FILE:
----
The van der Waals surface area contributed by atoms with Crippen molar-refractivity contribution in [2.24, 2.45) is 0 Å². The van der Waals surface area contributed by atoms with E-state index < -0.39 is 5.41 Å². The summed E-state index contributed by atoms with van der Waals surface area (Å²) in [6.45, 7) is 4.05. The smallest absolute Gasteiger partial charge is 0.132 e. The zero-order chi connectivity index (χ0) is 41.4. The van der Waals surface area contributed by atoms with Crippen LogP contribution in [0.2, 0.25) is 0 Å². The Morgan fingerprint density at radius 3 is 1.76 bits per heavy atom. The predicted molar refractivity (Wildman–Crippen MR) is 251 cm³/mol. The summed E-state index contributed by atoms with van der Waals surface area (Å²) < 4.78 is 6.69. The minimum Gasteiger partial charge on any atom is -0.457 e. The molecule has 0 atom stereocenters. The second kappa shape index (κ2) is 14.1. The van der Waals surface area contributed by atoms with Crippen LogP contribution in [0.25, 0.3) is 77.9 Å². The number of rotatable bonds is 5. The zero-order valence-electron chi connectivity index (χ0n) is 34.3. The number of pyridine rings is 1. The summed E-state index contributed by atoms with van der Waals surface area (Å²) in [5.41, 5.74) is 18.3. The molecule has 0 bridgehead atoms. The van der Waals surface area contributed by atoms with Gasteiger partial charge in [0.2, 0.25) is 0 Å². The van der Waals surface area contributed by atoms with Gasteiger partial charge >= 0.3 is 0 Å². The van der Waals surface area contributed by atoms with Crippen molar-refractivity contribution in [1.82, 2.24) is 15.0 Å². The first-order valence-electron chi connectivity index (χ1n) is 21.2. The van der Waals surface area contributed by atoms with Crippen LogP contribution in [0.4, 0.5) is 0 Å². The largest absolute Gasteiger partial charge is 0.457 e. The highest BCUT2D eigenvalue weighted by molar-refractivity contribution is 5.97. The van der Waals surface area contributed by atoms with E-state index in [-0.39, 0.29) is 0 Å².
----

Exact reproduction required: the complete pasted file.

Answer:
The van der Waals surface area contributed by atoms with Crippen molar-refractivity contribution in [2.24, 2.45) is 0 Å². The van der Waals surface area contributed by atoms with E-state index < -0.39 is 5.41 Å². The summed E-state index contributed by atoms with van der Waals surface area (Å²) in [6.45, 7) is 4.05. The smallest absolute Gasteiger partial charge is 0.132 e. The zero-order chi connectivity index (χ0) is 41.4. The van der Waals surface area contributed by atoms with Crippen LogP contribution in [0.2, 0.25) is 0 Å². The Morgan fingerprint density at radius 3 is 1.76 bits per heavy atom. The predicted molar refractivity (Wildman–Crippen MR) is 251 cm³/mol. The summed E-state index contributed by atoms with van der Waals surface area (Å²) < 4.78 is 6.69. The minimum Gasteiger partial charge on any atom is -0.457 e. The molecule has 0 atom stereocenters. The second kappa shape index (κ2) is 14.1. The van der Waals surface area contributed by atoms with Crippen LogP contribution in [0.25, 0.3) is 77.9 Å². The number of rotatable bonds is 5. The zero-order valence-electron chi connectivity index (χ0n) is 34.3. The number of pyridine rings is 1. The summed E-state index contributed by atoms with van der Waals surface area (Å²) in [5.41, 5.74) is 18.3. The molecule has 0 bridgehead atoms. The van der Waals surface area contributed by atoms with Gasteiger partial charge in [0.2, 0.25) is 0 Å². The van der Waals surface area contributed by atoms with Gasteiger partial charge >= 0.3 is 0 Å². The van der Waals surface area contributed by atoms with Crippen molar-refractivity contribution in [1.82, 2.24) is 15.0 Å². The first-order valence-electron chi connectivity index (χ1n) is 21.2. The van der Waals surface area contributed by atoms with Crippen LogP contribution in [0.4, 0.5) is 0 Å². The largest absolute Gasteiger partial charge is 0.457 e. The highest BCUT2D eigenvalue weighted by molar-refractivity contribution is 5.97. The van der Waals surface area contributed by atoms with E-state index in [-0.39, 0.29) is 0 Å².